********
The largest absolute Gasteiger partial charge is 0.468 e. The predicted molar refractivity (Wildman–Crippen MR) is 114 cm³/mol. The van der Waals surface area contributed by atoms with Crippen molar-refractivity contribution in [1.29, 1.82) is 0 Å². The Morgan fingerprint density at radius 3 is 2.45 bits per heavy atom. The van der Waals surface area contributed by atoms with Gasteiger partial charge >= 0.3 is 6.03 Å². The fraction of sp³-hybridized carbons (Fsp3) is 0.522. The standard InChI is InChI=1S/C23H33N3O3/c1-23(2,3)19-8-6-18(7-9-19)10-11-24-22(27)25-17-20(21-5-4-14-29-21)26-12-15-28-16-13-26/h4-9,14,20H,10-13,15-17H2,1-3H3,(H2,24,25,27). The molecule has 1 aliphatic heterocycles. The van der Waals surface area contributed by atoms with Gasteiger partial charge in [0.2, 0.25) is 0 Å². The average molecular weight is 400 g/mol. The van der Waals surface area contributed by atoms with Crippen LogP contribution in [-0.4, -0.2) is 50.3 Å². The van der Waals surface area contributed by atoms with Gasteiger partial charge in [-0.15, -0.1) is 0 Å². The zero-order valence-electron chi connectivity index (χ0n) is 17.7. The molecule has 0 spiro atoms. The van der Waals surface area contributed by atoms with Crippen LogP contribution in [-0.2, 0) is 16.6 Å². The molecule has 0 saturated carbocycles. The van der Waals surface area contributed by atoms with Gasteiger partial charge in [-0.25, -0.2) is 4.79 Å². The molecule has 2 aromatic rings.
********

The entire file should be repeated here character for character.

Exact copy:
The largest absolute Gasteiger partial charge is 0.468 e. The predicted molar refractivity (Wildman–Crippen MR) is 114 cm³/mol. The van der Waals surface area contributed by atoms with Crippen molar-refractivity contribution in [1.29, 1.82) is 0 Å². The Morgan fingerprint density at radius 3 is 2.45 bits per heavy atom. The van der Waals surface area contributed by atoms with Gasteiger partial charge >= 0.3 is 6.03 Å². The fraction of sp³-hybridized carbons (Fsp3) is 0.522. The standard InChI is InChI=1S/C23H33N3O3/c1-23(2,3)19-8-6-18(7-9-19)10-11-24-22(27)25-17-20(21-5-4-14-29-21)26-12-15-28-16-13-26/h4-9,14,20H,10-13,15-17H2,1-3H3,(H2,24,25,27). The molecule has 1 aliphatic heterocycles. The van der Waals surface area contributed by atoms with Gasteiger partial charge in [0.2, 0.25) is 0 Å². The average molecular weight is 400 g/mol. The van der Waals surface area contributed by atoms with Crippen LogP contribution in [-0.4, -0.2) is 50.3 Å². The van der Waals surface area contributed by atoms with Gasteiger partial charge in [-0.15, -0.1) is 0 Å². The zero-order valence-electron chi connectivity index (χ0n) is 17.7. The molecule has 0 spiro atoms. The van der Waals surface area contributed by atoms with Crippen LogP contribution in [-0.2, 0) is 16.6 Å². The molecule has 0 saturated carbocycles. The van der Waals surface area contributed by atoms with Gasteiger partial charge in [-0.25, -0.2) is 4.79 Å². The molecule has 2 aromatic rings.